Renewables account for over half of Sweden's energy, while the UK has one of the lowest renewable energy shares in Europe.
In 2015, Sweden's prime minister announced his country will work towards becoming "one of the first fossil fuel-free welfare states of the world," in a speech to the UN General Assembly.
Between 2013 and 2014, 51.1 per cent of Sweden's energy needs were met by renewables, according to data from Eurostat and the Renewable Energy Directive.
As the chart by Statista shows, Sweden's renewable energy share (RES) was larger than that of many other European nations.
Latvia was the second most green country, with a RES of 37 per cent, followed by Finland, which had a RES of 36.8 per cent and Austria, with an RES of 32.9 per cent.
In contrast, Luxembourg had the lowest RES at 3.8 per cent, followed by Malta and the Netherlands.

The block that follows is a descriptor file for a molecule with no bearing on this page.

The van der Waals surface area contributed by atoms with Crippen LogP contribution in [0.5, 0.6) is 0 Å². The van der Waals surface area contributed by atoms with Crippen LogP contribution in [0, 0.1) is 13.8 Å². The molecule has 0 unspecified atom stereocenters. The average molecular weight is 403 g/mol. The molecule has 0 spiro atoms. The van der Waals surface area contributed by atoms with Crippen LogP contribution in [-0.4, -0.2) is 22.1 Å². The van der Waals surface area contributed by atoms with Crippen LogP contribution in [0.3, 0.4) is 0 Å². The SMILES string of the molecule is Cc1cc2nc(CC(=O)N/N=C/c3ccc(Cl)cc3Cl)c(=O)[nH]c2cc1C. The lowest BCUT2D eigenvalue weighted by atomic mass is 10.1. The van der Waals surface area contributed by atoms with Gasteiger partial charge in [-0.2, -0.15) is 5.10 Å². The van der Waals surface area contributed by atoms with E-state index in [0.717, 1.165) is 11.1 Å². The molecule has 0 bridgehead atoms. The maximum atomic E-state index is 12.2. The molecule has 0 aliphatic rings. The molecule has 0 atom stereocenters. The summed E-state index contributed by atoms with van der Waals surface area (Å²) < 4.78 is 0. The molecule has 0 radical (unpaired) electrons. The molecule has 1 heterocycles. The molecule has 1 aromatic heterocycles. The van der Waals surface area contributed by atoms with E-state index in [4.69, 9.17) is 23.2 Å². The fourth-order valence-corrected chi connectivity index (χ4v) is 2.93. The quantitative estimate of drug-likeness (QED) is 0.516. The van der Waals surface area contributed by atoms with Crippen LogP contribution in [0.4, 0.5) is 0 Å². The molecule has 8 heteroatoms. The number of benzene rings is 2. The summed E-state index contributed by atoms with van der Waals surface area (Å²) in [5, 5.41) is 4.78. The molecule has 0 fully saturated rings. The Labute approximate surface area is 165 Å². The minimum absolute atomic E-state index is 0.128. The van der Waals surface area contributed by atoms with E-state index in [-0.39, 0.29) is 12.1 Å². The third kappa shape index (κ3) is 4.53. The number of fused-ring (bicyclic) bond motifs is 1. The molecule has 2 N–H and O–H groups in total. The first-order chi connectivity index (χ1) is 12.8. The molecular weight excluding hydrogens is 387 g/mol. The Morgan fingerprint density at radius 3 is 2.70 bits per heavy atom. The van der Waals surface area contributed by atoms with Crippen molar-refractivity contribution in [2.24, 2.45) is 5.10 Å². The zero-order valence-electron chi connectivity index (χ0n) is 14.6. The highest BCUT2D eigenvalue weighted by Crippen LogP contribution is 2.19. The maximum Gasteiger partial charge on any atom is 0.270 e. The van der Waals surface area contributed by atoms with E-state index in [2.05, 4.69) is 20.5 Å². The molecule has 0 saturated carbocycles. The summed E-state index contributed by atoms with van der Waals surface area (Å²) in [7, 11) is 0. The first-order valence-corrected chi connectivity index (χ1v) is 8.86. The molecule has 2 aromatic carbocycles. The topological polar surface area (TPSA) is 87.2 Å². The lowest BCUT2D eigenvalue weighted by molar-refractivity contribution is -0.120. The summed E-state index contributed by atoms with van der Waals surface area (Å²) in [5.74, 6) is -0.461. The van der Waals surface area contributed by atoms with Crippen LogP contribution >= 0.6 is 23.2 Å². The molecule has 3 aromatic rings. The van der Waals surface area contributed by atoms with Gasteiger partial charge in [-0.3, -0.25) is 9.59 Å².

The UK had the fourth lowest RES at 5.7 per cent, followed by Ireland with 8.2 per cent.
Countries around Europe are building increasing amounts of renewable energy capacity in order to reduce their carbon emissions and boost supply security.
Last year, Denmark's wind farms supplied 140 per cent of demand, in an achievement hailed as "the key to stop global warming".
On Sunday, clean energy supplied almost all of Germany's power demand for the first time.
Last week, Portugal hit a significant milestone in its bid to become entirely reliant on renewable energy sources by running for four days without using any fossil fuels.
In 2009, an EU directive set a target of 31 per cent share for renweable energy sources to be part of Portugal's energy mix by 2020.
Only Sweden, Austria, Latvia and Finland are expected to have a higher share by 2020 - while the UK, comparatively, has a target of 15 per cent.
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